Skip to main content

LGBTI Global Development Partnership Evaluation

2JDAMGX Kolkata, West Bengal, India. 19th June, 2022. LGBTQ Rainbow Pride Month celebrated different part of the world. In kolkata the community of LGBTQ, celebrated the Pride month 2022 at Esplaned, Kolkata (Credit Image: © Sudip Chanda/Pacific Press via ZUMA Press Wire)
Empowering lesbian, gay, bisexual, transgender, and intersex (LGBTI) leaders and organizations
  • Client
    U.S. Agency for International Development
  • Dates
    2017 - 2018

Lesbian, gay, bisexual, transgender, and intersex (LGBTI) individuals face rampant discrimination and violence. More than 70 countries and territories currently criminalize same-sex relationships, with several countries imposing the death penalty. As a result, LGBTI individuals suffer physical, emotional, social, and economic harm. 

To help build the capacity of LBGTI groups, NORC at the University of Chicago joined the U.S. Agency for International Development (USAID) and the Swedish International Development Cooperation Agency in the LGBTI Global Development Partnership project. The Partnership's goal was to train LGBTI leaders on democratic processes, organizational development, and the creation of research that will inform policymaking. The project also trained LGBTI leaders in entrepreneurial skills to promote economic development in their communities. 

Partnership efforts focused on four regions over eight years: Latin America and the Caribbean, sub-Saharan Africa, the Balkans, and South Asia. The first training track, which ran from 2012 to 2018, focused on human rights. A second overlapping track ran from 2013 to 2020 and concentrated on developing LGBTI entrepreneurship and economic growth. Both tracks received financial and technical contributions from corporations, donors, foundations, non-governmental organizations, and universities.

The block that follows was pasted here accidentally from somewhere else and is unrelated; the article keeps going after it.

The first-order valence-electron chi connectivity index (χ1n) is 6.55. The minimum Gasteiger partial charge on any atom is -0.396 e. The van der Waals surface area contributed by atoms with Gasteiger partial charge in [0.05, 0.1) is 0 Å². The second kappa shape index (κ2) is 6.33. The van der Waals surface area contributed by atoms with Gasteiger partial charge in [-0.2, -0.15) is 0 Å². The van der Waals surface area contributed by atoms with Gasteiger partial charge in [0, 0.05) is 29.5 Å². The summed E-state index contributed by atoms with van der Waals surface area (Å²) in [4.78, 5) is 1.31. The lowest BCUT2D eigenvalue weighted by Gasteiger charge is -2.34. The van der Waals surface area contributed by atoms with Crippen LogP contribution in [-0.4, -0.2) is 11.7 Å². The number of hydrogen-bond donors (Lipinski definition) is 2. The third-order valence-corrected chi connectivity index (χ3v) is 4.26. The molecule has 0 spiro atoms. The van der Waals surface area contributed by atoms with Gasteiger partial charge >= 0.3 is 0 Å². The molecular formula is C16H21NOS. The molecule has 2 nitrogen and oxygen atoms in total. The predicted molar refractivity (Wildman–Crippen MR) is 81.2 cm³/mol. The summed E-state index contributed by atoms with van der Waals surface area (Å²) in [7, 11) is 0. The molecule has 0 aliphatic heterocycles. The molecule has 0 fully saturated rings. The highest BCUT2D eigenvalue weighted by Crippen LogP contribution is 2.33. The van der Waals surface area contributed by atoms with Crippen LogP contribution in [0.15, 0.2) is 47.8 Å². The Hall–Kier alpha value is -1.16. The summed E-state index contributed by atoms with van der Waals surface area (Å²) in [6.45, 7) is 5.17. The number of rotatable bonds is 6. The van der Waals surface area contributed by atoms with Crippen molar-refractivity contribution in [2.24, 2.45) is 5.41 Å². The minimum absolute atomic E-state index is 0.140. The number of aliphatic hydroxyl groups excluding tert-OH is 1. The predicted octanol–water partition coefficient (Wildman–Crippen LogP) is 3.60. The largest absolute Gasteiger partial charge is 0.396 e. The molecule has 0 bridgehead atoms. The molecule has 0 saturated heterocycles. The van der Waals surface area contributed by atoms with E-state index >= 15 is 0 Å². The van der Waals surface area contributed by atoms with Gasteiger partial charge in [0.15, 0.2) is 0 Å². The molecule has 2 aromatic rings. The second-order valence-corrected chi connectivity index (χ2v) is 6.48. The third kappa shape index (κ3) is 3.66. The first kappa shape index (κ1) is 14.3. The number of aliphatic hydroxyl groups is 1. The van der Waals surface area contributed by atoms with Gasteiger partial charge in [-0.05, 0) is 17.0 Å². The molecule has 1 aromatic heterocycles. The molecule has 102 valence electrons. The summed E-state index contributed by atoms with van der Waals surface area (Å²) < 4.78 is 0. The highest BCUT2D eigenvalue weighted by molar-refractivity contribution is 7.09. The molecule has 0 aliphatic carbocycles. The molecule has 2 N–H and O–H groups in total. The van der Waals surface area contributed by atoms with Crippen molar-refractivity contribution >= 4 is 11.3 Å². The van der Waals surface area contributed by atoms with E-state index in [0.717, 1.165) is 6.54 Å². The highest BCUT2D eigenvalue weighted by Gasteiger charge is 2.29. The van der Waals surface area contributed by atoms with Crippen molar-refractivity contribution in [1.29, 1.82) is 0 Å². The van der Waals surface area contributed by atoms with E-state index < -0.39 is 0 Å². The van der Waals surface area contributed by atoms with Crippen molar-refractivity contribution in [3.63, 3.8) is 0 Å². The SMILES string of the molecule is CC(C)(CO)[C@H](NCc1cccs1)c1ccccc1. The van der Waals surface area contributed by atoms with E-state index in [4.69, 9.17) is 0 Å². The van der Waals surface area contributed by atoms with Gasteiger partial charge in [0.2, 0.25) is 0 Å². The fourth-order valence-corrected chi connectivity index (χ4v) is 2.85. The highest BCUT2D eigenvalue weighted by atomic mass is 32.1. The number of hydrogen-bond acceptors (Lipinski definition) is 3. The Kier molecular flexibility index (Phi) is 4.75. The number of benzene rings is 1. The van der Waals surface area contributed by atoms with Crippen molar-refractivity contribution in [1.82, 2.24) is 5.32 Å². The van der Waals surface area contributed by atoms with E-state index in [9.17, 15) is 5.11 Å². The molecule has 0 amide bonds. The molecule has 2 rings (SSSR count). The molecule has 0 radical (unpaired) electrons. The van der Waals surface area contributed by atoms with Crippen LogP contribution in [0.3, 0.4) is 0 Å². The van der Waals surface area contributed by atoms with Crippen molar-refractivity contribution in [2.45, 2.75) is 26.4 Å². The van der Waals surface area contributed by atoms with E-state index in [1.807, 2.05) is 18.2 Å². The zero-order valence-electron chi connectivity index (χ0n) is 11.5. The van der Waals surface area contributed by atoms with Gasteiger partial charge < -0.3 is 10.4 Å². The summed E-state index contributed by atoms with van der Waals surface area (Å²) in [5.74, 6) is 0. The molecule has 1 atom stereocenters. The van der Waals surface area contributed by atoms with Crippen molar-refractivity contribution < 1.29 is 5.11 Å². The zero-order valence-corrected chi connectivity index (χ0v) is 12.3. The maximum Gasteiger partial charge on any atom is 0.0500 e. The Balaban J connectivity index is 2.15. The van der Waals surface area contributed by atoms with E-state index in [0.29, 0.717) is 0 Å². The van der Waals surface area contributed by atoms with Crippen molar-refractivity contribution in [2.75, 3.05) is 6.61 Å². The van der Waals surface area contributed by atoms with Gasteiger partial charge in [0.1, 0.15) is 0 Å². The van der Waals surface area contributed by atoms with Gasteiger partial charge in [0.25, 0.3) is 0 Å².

NORC's qualitative evaluation of the LGBTI Global Development Partnership from 2017 to 2018 found that the training helped people navigate discrimination, advocate for themselves, and build confidence. Tailoring programs to individuals in each country was particularly successful. NORC recommended that future programs coordinate the work of donors, partners, and grantees for a longer period and create dedicated spaces for sharing best practices. Finally, NORC suggested that engaging allies and broader audiences in policy efforts would address the root causes of discrimination.

Project Director

Related Tags

Explore NORC Global Projects

Bangladesh Apparel Industry Study

Supporting efforts to improve worker protections in the informal ready-made-garment sector


Global Fund to End Modern Slavery

Building Evidence for Decision-Making (BE4D)

High-quality evidence, learning, and adaptive management services for USAID program decisions


U.S. Agency for International Development